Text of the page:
St. John Chrysostom’s five paths of repentance show that conversion is a continuous journey of healing and transformation that involves contrition, prayer, forgiveness, almsgiving and humility.
Would you like me to list also the paths of repentance? They are numerous and quite varied, and all lead to heaven.
First Path of Repentance
A first path of repentance is the condemnation of your own sins: Be the first to admit your sins and you will be justified. For this reason, too, the prophet wrote: I said: I will accuse myself of my sins to the Lord, and you forgave the wickedness of my heart. Therefore, you too should condemn your own sins; that will be enough reason for the Lord to forgive you, for a man who condemns his own sins is slower to commit them again. Rouse your conscience to accuse you within your own house, lest it become your accuser before the judgment seat of the Lord.
Second Path: Forgiveness
That, then, is one very good path of repentance. Another and no less valuable one is to put out of our minds the harm done us by our enemies, in order to master our anger, and to forgive our fellow servants’ sins against us. Then our own sins against the Lord will be forgiven us. Thus you have another way to atone for sin: For if you forgive your debtors, your heavenly Father will forgive you.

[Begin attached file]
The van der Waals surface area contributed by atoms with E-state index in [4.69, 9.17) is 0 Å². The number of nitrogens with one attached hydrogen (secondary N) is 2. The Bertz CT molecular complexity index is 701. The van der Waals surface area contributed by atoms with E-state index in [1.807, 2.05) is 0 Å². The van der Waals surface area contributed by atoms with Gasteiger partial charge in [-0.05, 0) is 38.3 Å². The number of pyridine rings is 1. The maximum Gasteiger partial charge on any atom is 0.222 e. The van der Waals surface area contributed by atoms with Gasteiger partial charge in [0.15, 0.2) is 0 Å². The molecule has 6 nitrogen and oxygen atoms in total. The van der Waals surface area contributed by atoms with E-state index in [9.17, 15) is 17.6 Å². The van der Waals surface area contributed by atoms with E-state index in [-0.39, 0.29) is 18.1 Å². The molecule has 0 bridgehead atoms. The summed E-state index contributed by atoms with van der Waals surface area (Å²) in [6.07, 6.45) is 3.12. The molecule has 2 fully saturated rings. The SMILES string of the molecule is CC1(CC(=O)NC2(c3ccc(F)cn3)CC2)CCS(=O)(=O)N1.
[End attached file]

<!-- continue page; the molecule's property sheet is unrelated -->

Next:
Prayer & Almsgiving
Do you want to know of a third path? It consists of prayer that is fervent, careful and comes from the heart.
If you want to hear of a fourth, I will mention almsgiving, whose power is great and far-reaching.
If, moreover, a man lives a modest, humble life, that, no less than the other things I have mentioned, takes sin away. Proof of this is the tax-collector who had no good deeds to mention, but offered his humility instead and was relieved of a heavy burden of sins.
Thus I have shown you five paths of repentance; condemnation of your own sins, forgiveness of our neighbor’s sins against us, prayer, almsgiving and humility.
Do not be idle, then, but walk daily in all these paths; they are easy, and you cannot plead your poverty. For, though you live out your life amid great need, you can always set aside your wrath, be humble, pray diligently and condemn your own sins; poverty is no hindrance. Poverty is not an obstacle to our carrying out the Lord’s bidding, even when it comes to that path of repentance which involves giving money (almsgiving, I mean). The widow proved that when she put her two mites into the box!
Now that we have learned how to heal these wounds of ours, let us apply the cures. Then, when we have regained genuine health, we can approach the holy table with confidence, go gloriously to meet Christ, the king of glory, and attain the eternal blessings through the grace, mercy and kindness of Jesus Christ, our Lord.
St. John Chrysostom’s outline of the five paths of repentance comes from one of his homilies (Hom. De diabolo tentatore 2, 6: PG 49, 263-264). This excerpt appears in the Roman Catholic Office of Readings for Tuesday of the 21st week in ordinary time with the accompaning biblical reading being the call of the prophet Jeremiah (Jer 1: 1-19) though it is a very appropriate read during the penitential season of Lent.
For more great resources on Repentance, see the LENT Section of the Crossroads Initiative Library.
Banner image by an unknown artist. Public domain.